Clive Wearing cannot remember his past. His memory span is only seconds long — one of the worst cases of amnesia ever recorded — and every pause in the conversation has the potential to send him into a spiral of confusion and hopelessness. When he goes to his bathroom, he has to fumble around a room that will always be unfamiliar. He shudders uncontrollably and writes the same journal entry again and again: “I am awake.” His brain was decimated by encephalitis and no cure for his condition exists.
Yet he can still sing.
His wife Deborah writes in her memoir:
I started to sing one of the lines. He picked up the tenor lines and sang with me. A bar or so in, I suddenly realized what was happening. He could still read music. He was singing. His talk might be a jumble no one could understand but his brain was still capable of music. … When he got to the end of the line I hugged him and kissed him all over his face. … Clive could sit down at the organ and play with both hands on the keyboard, changing stops, and with his feet on the pedals, as if this were easier than riding a bicycle. Suddenly we had a place to be together, where we could create our own world away from the ward. Our friends came in to sing. I left a pile of music by the bed and visitors brought other pieces.
What about music — about singing — is powerful enough to cross through the fog of brain damage?
The physiological effects of singing
Scientists have found increasing evidence that singing has a therapeutic effect on the human brain. Much like exercise, singing causes the body to release endorphins (or “endogenous morphine”) that reduce pain and increase happiness. Another study found that music increases the body’s level of immunoglobulin, an antibody that plays a critical role in fighting disease. Yet another study found that singing increased plasma levels of oxytocin, the so-called “love hormone.”
These powerful biological effects aren’t only for show – scientists have also observed real behavioral changes that come from singing, especially in a group. Choir singing was found to improve depression symptoms in individuals with cancer. Homeless men who joined a choir reported considerable emotional, social and cognitive benefits from the experience, even when they struggled to sing in key. Elderly adults reported feeling refreshed and happy after singing. In a study that examined 600 choral singers, most participants reported increased mental well-being and quality of life even when they were actively struggling with mental health issues and physical ailments at home.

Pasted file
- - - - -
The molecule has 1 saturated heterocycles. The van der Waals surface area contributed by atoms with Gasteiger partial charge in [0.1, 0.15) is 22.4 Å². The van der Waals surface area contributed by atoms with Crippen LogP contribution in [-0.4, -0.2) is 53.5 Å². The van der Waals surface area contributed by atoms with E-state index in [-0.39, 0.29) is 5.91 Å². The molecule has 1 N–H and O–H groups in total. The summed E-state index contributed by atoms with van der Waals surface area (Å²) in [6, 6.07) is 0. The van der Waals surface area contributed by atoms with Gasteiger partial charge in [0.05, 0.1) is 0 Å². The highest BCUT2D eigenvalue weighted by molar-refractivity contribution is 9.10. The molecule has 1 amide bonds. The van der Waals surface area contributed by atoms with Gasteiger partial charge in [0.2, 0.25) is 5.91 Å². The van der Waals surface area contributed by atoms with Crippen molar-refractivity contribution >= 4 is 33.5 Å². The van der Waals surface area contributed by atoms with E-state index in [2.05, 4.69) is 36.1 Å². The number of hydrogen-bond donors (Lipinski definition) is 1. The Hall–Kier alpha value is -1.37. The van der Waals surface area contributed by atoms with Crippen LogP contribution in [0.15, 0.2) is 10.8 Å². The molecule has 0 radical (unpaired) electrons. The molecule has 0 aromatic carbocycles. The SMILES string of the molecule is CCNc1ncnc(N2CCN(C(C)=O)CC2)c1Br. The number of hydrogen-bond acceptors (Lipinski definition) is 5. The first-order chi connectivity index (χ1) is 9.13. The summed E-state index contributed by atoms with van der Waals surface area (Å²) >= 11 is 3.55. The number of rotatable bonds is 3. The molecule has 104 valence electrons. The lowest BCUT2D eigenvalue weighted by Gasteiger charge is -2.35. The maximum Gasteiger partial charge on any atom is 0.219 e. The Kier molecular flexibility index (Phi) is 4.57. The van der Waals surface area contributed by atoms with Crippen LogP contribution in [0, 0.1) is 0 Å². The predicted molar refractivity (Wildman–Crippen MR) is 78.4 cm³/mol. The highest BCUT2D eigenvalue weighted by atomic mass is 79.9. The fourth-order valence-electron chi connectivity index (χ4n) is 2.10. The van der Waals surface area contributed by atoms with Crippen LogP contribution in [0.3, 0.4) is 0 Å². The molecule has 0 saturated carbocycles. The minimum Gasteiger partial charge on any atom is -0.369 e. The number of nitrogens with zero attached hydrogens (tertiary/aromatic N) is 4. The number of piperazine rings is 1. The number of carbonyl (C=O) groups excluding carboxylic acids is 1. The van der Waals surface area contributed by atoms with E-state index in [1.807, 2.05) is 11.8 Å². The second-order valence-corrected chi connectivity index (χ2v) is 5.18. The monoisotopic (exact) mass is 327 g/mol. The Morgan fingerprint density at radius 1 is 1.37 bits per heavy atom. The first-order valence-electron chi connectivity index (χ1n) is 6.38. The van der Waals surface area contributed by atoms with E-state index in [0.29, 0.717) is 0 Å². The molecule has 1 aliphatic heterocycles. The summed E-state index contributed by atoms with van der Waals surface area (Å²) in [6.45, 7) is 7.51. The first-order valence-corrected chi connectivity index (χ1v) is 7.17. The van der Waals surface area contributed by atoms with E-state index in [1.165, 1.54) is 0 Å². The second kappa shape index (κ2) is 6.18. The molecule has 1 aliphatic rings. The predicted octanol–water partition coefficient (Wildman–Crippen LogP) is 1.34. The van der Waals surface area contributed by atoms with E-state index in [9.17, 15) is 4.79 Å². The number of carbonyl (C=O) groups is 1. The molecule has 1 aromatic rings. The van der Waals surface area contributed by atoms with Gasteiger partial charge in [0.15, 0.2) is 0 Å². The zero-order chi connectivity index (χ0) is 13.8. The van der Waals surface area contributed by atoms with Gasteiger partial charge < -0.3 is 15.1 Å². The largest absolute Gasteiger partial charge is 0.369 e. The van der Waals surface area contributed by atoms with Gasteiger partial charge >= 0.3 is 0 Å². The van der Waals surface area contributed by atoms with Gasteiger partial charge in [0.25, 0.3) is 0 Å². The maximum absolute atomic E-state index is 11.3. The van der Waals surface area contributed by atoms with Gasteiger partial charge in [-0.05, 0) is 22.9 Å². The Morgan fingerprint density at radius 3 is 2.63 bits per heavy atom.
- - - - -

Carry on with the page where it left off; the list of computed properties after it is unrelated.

Singing to improve your health
It seems more and more obvious that singing — like exercise — can make a positive difference in a person’s mental and physical life. (Of course, singing — like exercise — should act as a supplementary to treatment rather than a replacement.) Here are some helpful hints for ways to integrate singing into your daily life.
There’s a reason why this is a cliché — when people sing in the shower, they sound amazing. Let the acoustics boost your confidence and belt out a couple of your favorite songs, even if you’re not usually happy with your singing voice.
Some animals, such as dogs and birds, love it when someone sings to them. Give your furry (or feathery) friend your full attention and see whether or not you can make them sing along.
There are countless karaoke apps on the market. Download one and have a party with your closest friends. When people sing together, their heartbeats actually synchronize, making this a prime bonding opportunity.
If you’re comfortable singing in public, joining a choir is definitely the way to go. Research on choirs has been overwhelmingly positive, especially when it comes to improving mental health. Not all choirs are religious. Search the Internet to determine which choirs might work for you.
Scientists still aren’t sure why music and singing are so beneficial to brain health. (They also aren’t sure why Clive Wearing can sing so well despite his short-term amnesia — it may be because music taps into another form of memory entirely.) Regardless, the power of song is undeniable. The next time someone frowns at you for singing too loudly in the shower, tell them that it’s all right — you’re busy healing your brain.
The Sovereign Health Group provides patients with treatment programs designed to address mental illness by treating it at its source — the brain. From the moment our patients contact us, we work with them to be sure that we know what they need and can provide a solution. Our revolutionary brain wellness program teaches patients ways in which they can achieve proper nutrition, sleep hygiene and healthy living in the real world. For more information, please contact our 24/7 helpline.
Written by Courtney Lopresti, M.S. neuroscience, Sovereign Health Group writer
For more information and other inquires about this article, contact the author at firstname.lastname@example.org.